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Price war produces more boasts than savings

By Zhao Qian (Global Times)

08:28, August 20, 2012

Liu Qiangdong, CEO of popular online computer and consumer electronics site, waged a fierce price war last week with his major competitors Suning and Gome. But the event has turned out to be more cold war than total war, despite promises on all sides to slash prices to new lows.

Consumers have been disappointed and industry insiders relieved to find that the conflict has not resulted in significant price cuts, despite both online and off-line stores receiving a dramatic jump in both visits and sales. Some are talking darkly of a joint conspiracy to draw in customers and win media attention.

But the war is still going on. And if no bottom line is established for price cuts, smaller firms risk being eliminated altogether, while the giants may find that the conflict has only ended up costing them. China's home appliance e-commerce sector is still an immature market, and the conflict may set it back by years.

Opening shots

Liu started the war by claiming on his verified Weibo account Tuesday that the prices of home appliances on would be at least 10 percent lower than those at other online retail sites of Suning and Gome, his firm's main competitors. has a longer online presence than the other two firms, and is determined to fend off their attempts to intrude into its business.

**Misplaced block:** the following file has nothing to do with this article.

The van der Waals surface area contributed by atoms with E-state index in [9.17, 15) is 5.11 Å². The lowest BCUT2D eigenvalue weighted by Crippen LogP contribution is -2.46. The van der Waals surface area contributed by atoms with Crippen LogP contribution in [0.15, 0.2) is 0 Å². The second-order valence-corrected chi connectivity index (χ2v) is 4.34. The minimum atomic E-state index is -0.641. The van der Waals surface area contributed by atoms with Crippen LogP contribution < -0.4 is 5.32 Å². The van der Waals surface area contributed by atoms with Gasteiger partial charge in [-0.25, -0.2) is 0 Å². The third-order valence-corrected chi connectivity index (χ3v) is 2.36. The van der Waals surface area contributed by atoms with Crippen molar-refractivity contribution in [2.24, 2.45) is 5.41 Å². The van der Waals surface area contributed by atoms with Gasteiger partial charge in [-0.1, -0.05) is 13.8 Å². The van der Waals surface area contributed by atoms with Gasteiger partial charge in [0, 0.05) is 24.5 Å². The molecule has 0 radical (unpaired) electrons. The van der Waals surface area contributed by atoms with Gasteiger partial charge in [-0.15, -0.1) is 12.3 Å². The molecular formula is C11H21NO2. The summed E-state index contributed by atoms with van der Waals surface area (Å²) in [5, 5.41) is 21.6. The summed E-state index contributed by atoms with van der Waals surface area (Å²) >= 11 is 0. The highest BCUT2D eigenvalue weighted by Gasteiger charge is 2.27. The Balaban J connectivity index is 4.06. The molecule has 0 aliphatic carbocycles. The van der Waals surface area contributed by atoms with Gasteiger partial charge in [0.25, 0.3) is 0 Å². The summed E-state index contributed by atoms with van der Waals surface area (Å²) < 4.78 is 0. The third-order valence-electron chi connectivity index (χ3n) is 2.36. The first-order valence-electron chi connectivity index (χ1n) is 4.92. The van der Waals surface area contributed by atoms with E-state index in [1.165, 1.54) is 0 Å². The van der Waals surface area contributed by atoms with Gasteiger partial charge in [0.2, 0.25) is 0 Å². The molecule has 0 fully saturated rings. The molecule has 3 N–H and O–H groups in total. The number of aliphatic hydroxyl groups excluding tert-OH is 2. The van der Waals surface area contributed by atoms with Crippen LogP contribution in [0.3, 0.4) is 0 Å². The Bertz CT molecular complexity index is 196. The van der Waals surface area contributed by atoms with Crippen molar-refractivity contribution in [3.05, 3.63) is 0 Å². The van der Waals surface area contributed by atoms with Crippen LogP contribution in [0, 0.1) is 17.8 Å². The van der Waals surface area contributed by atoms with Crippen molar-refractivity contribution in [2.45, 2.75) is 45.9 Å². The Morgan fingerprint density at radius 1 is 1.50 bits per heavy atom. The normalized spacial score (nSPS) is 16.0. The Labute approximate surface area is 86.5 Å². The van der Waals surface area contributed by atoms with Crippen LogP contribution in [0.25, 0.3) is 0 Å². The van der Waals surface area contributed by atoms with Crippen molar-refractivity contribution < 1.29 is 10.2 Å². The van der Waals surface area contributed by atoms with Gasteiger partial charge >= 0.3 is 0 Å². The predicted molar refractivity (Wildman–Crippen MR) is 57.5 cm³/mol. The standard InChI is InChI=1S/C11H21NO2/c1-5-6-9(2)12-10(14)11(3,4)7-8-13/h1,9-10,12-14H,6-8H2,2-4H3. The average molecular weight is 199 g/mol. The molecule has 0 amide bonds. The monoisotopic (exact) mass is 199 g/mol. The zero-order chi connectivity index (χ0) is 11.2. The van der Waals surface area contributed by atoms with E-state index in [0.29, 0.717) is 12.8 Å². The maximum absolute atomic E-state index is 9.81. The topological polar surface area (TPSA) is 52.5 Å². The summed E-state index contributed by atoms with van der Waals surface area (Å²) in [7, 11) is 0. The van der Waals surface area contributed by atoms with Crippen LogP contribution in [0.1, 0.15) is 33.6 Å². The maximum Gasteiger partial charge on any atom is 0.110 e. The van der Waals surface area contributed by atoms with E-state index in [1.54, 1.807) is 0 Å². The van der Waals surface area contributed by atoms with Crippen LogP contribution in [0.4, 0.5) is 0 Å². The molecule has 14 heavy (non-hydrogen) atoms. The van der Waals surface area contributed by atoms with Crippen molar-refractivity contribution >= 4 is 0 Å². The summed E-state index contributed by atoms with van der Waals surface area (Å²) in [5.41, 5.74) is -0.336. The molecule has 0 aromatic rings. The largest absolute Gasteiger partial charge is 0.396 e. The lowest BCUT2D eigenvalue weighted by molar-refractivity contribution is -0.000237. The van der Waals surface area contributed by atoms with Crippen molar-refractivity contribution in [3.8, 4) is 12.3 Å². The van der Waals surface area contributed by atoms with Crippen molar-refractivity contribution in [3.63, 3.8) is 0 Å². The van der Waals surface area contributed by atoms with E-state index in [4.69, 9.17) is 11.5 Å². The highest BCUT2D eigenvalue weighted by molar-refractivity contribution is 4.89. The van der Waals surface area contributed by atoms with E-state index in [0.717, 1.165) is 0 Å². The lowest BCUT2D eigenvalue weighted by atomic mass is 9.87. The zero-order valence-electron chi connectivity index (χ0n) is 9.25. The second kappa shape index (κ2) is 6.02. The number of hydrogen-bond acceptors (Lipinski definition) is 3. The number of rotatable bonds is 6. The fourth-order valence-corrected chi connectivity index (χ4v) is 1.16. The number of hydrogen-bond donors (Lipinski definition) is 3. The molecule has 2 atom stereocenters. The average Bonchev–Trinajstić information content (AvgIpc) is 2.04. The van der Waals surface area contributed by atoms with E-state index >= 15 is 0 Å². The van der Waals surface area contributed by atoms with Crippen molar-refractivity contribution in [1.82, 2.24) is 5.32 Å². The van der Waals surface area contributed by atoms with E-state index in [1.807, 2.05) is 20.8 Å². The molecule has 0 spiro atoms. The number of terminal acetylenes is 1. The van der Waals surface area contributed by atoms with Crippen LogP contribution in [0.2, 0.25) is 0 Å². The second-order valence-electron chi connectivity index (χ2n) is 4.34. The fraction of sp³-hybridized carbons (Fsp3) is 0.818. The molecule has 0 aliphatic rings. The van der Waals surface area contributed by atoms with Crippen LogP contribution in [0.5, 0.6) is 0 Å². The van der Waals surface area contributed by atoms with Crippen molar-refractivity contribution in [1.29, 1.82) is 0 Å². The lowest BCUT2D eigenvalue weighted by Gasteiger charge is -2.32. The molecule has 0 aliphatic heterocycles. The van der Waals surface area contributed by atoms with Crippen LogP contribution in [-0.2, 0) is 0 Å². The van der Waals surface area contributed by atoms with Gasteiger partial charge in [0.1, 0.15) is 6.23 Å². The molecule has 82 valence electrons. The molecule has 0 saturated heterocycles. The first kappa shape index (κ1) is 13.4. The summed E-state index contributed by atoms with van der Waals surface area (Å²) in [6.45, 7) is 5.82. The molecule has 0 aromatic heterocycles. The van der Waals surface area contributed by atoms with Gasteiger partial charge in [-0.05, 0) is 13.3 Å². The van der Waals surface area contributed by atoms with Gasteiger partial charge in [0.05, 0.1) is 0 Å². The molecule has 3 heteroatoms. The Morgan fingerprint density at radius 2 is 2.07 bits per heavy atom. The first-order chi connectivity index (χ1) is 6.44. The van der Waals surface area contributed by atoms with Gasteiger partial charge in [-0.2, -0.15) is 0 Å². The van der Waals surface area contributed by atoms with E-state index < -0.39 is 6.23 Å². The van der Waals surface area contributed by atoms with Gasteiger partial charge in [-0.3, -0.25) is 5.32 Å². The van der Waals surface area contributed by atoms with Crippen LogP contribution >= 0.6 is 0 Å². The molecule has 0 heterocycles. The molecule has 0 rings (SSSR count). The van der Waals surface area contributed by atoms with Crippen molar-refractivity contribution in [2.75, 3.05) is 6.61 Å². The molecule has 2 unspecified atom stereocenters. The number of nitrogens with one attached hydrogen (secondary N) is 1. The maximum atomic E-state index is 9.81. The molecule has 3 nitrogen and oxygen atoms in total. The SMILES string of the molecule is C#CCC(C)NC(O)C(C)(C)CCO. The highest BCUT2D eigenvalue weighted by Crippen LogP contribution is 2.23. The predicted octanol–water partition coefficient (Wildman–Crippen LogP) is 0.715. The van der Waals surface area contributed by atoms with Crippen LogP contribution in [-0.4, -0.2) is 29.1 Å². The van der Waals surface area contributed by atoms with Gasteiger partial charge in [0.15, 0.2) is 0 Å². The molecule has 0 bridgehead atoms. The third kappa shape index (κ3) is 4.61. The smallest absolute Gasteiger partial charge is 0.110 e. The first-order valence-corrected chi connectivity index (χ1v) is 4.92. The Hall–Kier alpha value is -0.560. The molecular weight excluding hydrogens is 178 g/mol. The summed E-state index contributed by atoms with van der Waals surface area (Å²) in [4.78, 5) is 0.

After his initial salvo, Liu aggressively published around 40 posts within three days, including a claim that "if Suning cuts its products to one yuan per set, I will sell them for free."

Senior executives of Suning and Gome, which have both online and traditional off-line appliance retail businesses, all accepted the challenges via their own Weibo accounts. Suning promised that all its products will be lower than, while Gome boldly pledged its prices would be 5 percent lower than those of

But as of Sunday, executives' grand promises hadn't resulted in plunging prices.

Yet there's still no sign of a clear end to the price war, and all the players have pledged on Weibo that they have no intention of making peace.

Suning and Gome declared Friday that, save for computer and telecom products, all their products in brick-and-mortar stores will sell at prices lower than Normally, the products in physical stores are slightly higher than online products due to higher operation costs., which began its e-commence business at least five years earlier than Gome and Suning, has established a firm consumer base. It has already set up strong and close relationship with distributors of 3C products, namely computers, communication and consumer electronics, giving it a solid foundation to exploit.

While Suning, with 1,900 off-line entity stores and 4,000 after-sales offices nationwide, has a comprehensive storage and distribution system which has been operating for over 20 years that could offer huge support for its online sales.

But Suning copied's e-commence model after it started its online sales in 2009, without adding any innovations of its own, and the two websites even have a suspiciously similar look.

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